Stories from the Field

Sense of Place Series: Welcome to Olympic National Park!

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What is Sense of Place? All NatureBridge programs are structured so students develop a Sense of Place. Students connect with the place where their NatureBridge experience occurs and the people with whom they are sharing the experience. This creates a safe and comfortable environment that is conducive to learning and makes the experience relevant to students.

Welcome to… Olympic National Park

From the shores of the coast, through old-growth forests to alpine peaks, Olympic National Park (ONP) in Washington state presents students with the unique opportunity to investigate and understand complex ecosystems in an example of a temperate rainforest. Students learn about impacts of altitude on forest systems, environmental restoration and watershed health.

The Human Story

Olympic National Park is on the ancestral and present day homelands of the Lower Elwha Klallam, Jamestown S'Klallam, Makah, Quinault, Quileute, Skokomish, Hoh and the Queets tribes. They are the original caretakers of this land and have lived here for over 8,000 years! 

Fast Facts

  • 922,650 Acres 
  • 73 miles of Pacific Coastline
  • 7,979 feet to the highest point in the park (Mt Olympus)
  • 624 feet to the bottom of Lake  Crescent
  • 95% of the park is designated wilderness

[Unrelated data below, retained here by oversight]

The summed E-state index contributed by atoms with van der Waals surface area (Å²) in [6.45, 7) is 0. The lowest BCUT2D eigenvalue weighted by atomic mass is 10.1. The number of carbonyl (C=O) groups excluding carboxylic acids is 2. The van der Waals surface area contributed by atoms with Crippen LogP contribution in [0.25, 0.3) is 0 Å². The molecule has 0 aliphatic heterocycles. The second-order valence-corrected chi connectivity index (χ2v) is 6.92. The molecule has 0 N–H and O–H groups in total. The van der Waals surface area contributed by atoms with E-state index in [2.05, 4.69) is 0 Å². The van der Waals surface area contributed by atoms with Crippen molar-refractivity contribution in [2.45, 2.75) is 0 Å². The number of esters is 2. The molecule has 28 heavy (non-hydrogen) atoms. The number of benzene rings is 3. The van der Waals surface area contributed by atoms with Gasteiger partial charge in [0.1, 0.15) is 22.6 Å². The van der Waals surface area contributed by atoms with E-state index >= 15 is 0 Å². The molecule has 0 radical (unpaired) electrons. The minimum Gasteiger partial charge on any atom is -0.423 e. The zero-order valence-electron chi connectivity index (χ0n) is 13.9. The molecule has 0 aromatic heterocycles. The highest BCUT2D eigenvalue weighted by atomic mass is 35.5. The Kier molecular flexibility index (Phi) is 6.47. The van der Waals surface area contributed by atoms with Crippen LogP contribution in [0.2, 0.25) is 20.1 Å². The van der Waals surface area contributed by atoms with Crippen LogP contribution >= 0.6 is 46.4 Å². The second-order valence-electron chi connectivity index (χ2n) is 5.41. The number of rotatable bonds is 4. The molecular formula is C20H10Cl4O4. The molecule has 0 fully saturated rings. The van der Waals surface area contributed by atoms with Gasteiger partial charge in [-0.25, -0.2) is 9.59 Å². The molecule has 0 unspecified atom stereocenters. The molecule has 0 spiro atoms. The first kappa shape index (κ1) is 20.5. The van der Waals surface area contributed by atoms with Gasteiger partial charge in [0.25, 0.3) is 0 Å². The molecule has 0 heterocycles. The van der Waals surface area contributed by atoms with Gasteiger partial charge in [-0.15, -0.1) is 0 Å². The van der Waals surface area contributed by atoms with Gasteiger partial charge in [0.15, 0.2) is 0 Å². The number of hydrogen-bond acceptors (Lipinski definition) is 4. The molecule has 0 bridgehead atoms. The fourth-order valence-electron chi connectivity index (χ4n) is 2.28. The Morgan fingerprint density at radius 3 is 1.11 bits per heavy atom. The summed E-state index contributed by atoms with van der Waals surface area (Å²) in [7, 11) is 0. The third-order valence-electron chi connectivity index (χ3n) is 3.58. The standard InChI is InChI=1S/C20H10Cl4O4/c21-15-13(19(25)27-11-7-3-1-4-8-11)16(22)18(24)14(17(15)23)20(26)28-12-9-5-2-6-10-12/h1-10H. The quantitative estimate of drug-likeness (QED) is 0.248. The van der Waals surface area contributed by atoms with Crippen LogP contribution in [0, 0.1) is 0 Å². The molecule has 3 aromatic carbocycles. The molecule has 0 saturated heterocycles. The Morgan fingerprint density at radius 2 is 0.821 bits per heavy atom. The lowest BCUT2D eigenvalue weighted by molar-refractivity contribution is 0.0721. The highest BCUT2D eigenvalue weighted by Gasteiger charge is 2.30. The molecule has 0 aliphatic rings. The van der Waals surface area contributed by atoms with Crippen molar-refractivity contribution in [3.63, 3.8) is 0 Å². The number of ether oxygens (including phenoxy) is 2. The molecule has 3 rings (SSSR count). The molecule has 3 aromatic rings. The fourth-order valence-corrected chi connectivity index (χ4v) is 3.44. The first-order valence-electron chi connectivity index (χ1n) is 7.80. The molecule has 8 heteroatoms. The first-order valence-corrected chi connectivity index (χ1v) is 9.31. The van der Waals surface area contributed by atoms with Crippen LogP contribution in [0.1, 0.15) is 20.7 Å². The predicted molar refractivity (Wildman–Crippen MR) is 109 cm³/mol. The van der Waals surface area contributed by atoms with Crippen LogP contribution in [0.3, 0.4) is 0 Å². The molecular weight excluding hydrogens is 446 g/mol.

• Location of the world’s largest dam removal

A (very brief) Timeline of ONP

  • 1909 - Established as a National Monument by President Theodore Roosevelt (Mount Olympus National Monument)
  • 1914 - Rosemary Inn construction completed
  • 1938 - President Franklin D. Roosevelt re-designated the monument a national park 
  • 1968 - Lower Elwha Klallam Reservation is established
  • 1987 - Olympic Park Institute Founded - First NatureBridge location outside of California 
  • 1988- First students attend overnight program in Olympic National Park
  • 1992 - The Elwha River Ecosystem and Fisheries Restoration Act, or The Elwha Act, was enacted
  • 2014 - Elwha River dams removed 

NatureBridge Campus and Programs:

NatureBridge’s Olympic campus is located on the shores of the glacially carved Lake Crescent on Barnes Point, surrounded by beautiful forest.

On Barnes Point you can see many different trees and plants including Bigleaf maple, Douglas fir and Oregon grape. Barnes Point is also home to a lot of wildlife including black-tailed deer, Douglas squirrel and bald eagles.

Lake Crescent was formed by glaciers and a landslide. The lake is oligotrophic, meaning it has low levels of plant nutrients and abundant oxygen in deeper parts of the lake. This lake supports very little biodiversity, but it's super clear. Some animal species, like the Beardslee and Crescenti trout, are endemic to Lake Crescent - these trout live nowhere else on Earth! 

Go Deeper

NatureBridge developed an entire virtual lesson on Sense of Place in Olympic National Park! Follow in the footsteps of students who have learned with us on this Guided Exploration, put together by NatureBridge educators. Please note Prezi does not work on cell phones or tablets. 





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